Back in the 1960’s, I developed the idea of developing faster, better reinforcement learning designs (now called RLADP, Reinforcement Learning and Approximate Dynamic Programming) by approximating dynamic programming. Here I post links to most of the main papers I wrote and published between the initial idea and 1988, and then say more about the history.


I am amazed (even distraught) I do not find the scan I did of my 1968 Cybernetica (Namur) paper, where I first published the DP approach to reinforcement learning, and linked it to Freud and use of backwards recursion to make it work! I clearly remember reviewing it and scanning it...but I am worried, since my last two months at NSF involved SO much scanning and tossing that I fear I may have lost my copies! (I will modify this later if I find it when I get around the reorganizing my huge mass of computer files.)


Here are links (click!) to  papers I do have at hand on this topic:


(1) A scanned copy of my 1972 thesis proposal, which got deeper into the approach. I actually offset printed 50 to 100 copies of that, and sent and discussed with many people, including Minsky, Grossberg, Dreyfus and others. Harvard insisted that I not address all this in my thesis. The main part of that history is discussed in my paper in Martin Bucker, George Corliss, Paul Hovland, Uwe Naumann & Boyana Norris (eds), Automatic Differentiation: Applications, Theory and Implementations, Springer (LNCS), New York, 2005. A few other aspects are discussed in the book Talking Nets, by Anderson and Rosenfeld.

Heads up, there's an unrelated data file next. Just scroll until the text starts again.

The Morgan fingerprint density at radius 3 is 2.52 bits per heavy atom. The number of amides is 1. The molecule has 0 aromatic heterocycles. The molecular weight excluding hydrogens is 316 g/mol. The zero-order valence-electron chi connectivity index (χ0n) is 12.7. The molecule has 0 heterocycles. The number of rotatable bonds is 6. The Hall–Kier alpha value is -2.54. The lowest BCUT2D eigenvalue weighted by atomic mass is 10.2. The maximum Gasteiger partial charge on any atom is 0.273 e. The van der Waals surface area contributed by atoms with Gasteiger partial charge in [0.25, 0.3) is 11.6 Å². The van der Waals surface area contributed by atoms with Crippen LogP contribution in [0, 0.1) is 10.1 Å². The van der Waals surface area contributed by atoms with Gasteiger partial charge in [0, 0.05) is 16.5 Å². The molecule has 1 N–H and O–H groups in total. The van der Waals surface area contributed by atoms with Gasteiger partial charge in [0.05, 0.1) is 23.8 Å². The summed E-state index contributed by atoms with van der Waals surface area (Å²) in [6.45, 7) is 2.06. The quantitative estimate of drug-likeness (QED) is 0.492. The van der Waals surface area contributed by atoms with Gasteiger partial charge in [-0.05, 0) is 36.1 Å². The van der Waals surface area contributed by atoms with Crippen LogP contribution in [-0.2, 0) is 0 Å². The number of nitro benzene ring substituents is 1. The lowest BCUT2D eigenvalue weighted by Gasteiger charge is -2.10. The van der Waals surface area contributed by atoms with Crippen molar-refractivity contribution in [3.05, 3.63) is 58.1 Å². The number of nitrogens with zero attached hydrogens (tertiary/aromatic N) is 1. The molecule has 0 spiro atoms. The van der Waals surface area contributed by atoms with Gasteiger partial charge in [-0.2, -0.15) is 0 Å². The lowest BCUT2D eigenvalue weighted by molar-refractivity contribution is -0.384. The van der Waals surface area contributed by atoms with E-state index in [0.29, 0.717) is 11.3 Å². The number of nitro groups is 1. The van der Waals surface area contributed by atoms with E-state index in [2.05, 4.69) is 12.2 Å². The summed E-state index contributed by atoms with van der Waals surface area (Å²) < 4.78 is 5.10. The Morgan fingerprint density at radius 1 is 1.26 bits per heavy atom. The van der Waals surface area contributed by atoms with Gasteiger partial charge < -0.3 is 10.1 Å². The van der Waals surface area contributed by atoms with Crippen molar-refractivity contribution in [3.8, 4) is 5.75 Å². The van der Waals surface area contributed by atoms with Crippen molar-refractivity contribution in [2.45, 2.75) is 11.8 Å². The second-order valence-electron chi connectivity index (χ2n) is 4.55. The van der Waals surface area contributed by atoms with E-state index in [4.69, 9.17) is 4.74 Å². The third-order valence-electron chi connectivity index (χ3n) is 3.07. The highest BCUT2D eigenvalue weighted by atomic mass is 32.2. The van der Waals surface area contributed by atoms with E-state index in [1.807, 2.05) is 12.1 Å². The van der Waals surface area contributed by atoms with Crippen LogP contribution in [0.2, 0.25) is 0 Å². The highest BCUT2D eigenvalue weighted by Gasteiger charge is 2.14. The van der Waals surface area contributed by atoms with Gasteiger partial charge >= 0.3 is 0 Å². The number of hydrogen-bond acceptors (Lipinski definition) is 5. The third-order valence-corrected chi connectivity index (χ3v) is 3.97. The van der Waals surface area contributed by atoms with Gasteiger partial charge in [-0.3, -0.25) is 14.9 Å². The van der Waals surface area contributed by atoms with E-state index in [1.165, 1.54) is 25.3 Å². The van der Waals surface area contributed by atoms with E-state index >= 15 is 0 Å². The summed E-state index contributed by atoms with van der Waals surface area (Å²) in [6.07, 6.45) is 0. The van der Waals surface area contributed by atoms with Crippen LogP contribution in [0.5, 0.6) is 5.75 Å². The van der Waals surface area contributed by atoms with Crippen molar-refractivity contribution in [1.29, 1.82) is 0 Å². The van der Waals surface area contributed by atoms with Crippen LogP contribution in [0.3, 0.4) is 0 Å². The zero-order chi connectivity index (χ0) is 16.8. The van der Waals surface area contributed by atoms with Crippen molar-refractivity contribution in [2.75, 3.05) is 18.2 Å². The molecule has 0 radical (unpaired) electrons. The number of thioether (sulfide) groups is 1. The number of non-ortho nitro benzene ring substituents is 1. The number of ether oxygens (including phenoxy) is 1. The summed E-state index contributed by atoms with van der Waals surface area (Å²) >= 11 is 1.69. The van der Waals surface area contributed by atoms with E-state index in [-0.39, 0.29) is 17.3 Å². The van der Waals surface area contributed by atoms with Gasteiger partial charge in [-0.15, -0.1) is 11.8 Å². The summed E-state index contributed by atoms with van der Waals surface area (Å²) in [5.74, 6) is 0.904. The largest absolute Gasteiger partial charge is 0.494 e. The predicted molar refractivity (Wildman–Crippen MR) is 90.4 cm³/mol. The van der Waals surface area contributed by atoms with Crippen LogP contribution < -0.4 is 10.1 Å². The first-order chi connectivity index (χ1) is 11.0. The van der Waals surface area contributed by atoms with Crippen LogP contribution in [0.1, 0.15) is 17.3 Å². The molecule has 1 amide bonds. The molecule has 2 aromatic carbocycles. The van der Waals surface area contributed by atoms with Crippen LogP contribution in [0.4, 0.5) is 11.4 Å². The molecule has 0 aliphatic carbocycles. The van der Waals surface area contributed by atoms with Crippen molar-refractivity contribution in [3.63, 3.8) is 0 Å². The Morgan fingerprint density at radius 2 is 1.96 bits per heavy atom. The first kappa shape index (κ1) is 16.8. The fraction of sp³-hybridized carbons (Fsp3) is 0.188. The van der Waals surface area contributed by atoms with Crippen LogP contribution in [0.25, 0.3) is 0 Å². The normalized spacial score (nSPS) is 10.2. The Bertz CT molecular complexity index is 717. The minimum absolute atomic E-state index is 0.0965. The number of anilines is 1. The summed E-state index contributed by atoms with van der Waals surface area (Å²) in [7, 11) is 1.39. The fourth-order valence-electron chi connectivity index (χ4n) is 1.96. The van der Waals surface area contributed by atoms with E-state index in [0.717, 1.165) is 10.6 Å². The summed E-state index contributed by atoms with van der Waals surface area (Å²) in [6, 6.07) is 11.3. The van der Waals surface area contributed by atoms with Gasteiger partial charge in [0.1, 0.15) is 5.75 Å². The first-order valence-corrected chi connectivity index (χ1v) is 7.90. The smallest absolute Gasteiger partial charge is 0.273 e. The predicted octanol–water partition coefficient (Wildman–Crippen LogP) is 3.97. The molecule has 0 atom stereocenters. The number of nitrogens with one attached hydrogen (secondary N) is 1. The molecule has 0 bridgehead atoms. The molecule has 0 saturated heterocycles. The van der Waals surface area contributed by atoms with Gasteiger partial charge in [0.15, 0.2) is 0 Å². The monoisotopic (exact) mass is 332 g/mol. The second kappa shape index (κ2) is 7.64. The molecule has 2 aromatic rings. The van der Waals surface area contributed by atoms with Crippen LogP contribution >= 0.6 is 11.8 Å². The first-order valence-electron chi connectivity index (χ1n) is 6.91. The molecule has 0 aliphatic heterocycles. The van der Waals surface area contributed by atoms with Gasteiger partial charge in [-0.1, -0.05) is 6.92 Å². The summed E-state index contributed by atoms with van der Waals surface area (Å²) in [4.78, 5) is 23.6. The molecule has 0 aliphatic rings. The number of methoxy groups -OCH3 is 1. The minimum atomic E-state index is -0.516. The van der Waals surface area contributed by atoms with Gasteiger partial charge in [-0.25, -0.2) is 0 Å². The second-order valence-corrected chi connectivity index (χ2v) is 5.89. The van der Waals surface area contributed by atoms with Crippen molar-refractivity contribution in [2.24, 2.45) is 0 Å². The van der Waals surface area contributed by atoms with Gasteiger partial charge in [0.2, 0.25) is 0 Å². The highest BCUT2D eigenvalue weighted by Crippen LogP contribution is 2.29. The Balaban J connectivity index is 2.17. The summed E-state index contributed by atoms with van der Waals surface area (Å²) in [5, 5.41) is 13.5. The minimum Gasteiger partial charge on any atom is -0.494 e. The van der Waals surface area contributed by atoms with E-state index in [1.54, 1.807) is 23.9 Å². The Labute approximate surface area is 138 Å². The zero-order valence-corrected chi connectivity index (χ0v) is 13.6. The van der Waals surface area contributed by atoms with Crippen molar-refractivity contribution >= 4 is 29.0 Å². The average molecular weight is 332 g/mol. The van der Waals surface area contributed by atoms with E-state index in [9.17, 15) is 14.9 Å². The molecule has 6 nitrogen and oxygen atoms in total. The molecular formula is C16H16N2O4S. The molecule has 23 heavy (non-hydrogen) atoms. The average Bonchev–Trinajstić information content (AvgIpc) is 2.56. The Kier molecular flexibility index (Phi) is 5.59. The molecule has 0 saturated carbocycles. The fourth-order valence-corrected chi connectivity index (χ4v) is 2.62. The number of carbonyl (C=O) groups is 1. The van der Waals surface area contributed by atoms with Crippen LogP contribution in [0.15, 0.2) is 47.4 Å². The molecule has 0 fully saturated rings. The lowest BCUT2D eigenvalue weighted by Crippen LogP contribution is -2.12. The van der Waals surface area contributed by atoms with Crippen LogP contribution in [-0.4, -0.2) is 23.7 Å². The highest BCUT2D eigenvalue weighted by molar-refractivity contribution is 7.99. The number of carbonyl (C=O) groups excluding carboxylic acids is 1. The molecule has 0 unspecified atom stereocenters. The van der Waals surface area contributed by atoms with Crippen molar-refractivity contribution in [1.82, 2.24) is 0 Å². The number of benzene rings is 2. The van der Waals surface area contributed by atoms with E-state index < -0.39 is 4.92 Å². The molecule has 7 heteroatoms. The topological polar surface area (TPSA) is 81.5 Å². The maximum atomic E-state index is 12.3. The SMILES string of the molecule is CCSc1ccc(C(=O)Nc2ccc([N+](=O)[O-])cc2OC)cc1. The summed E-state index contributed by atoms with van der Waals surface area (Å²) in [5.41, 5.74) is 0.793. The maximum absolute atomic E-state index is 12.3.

(2) Appendix B of my 1977 paper in General Systems Yearbook defines Heuristic Dynamic Programming (HDP) (more or less identical to TD) and the general idea of Dual Heuristic Programming (DHP) for the first time. I attach that scan.


(3) In 1979, I published a more complete, workable version of Dual Heuristic Programming, also scanned and attached. Because I was as assistant professor in a policy program at UMCP, maybe I added too much extra stuff on policy implications, but the math of the method is there.


(4,5) In 1980/81, I wrote a very detailed DOE evaluation paper (“published” as an internal DOE report), and presented a conference paper at IFIP, published by Springer, P.Werbos, Applications of advances in nonlinear sensitivity analysis, in R.Drenick & F. Kozin (eds), System Modeling and Optimization: Proc. IFIP Conf. (1981),Springer 1982; reprinted in P. Werbos, The Roots of Backpropagation, Wiley, 1994, which gave the mathematics and a flow diagram for Globalized DHP. This was the paper which gave me the feeling that “now it is REALLY published and I don’t have to hold back and worry about plagiarism.” I sent the conference paper to four places after publication, two of them being places I was funding at a high level from DOE; all four announced within a year that they had invented a great new algorithm, without citation, with different names!


(6) In 1987, I published a paper in IEEE Trans SMC, elaborating on how the GDHP variant of ADP can fit as a model of the human brain. (I now know limits of that, and ways it should be upgraded, but even so I view it as closer to the functional biological reality of intelligence than any other whole brain models I have seen out there, by a wide margin.). That was the paper which came to Richard Sutton’s attention, and led to him inviting me to visit his company, GTE, soon after. He did cite it in his chapter in Miller, Sutton and Werbos, which was mainly written in 1988 but held to 1990. At GTE, as we walked on the grass next to the building, I stressed the concept of “dreaming as simulation,” a key concept in my 1987 paper which he needed some convincing on; his 1990 chapter on SARSA did implement that kind of simulation.


(7) In my 1988 paper in ICNN (a session attended by about 2,000 people, chaired by Bernie Widrow), I reviewed and cited that work. Widrow urged me to tell the whole story of ADP and BP, as it might inspire other graduate students... but would it? The actual talk was recorded, and I merged the text with the slides in the attached file.